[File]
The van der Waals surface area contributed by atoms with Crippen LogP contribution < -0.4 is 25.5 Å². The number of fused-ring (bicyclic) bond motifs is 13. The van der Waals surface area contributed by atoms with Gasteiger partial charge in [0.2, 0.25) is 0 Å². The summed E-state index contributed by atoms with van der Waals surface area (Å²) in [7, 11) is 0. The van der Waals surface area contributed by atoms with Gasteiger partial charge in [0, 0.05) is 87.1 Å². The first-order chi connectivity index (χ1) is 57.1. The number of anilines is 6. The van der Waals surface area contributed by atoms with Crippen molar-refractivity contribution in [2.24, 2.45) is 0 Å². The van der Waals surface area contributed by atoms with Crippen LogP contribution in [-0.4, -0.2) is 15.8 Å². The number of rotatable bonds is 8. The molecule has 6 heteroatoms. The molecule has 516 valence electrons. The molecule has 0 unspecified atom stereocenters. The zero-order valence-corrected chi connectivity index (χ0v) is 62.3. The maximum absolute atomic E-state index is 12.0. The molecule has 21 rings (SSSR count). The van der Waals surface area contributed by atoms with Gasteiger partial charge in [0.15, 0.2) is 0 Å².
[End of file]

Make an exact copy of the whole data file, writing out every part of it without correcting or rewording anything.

The van der Waals surface area contributed by atoms with Crippen LogP contribution < -0.4 is 25.5 Å². The number of fused-ring (bicyclic) bond motifs is 13. The van der Waals surface area contributed by atoms with Gasteiger partial charge in [0.2, 0.25) is 0 Å². The summed E-state index contributed by atoms with van der Waals surface area (Å²) in [7, 11) is 0. The van der Waals surface area contributed by atoms with Gasteiger partial charge in [0, 0.05) is 87.1 Å². The first-order chi connectivity index (χ1) is 57.1. The number of anilines is 6. The van der Waals surface area contributed by atoms with Crippen molar-refractivity contribution in [2.24, 2.45) is 0 Å². The van der Waals surface area contributed by atoms with Crippen LogP contribution in [-0.4, -0.2) is 15.8 Å². The number of rotatable bonds is 8. The molecule has 6 heteroatoms. The molecule has 516 valence electrons. The molecule has 0 unspecified atom stereocenters. The zero-order valence-corrected chi connectivity index (χ0v) is 62.3. The maximum absolute atomic E-state index is 12.0. The molecule has 21 rings (SSSR count). The van der Waals surface area contributed by atoms with Gasteiger partial charge in [0.15, 0.2) is 0 Å².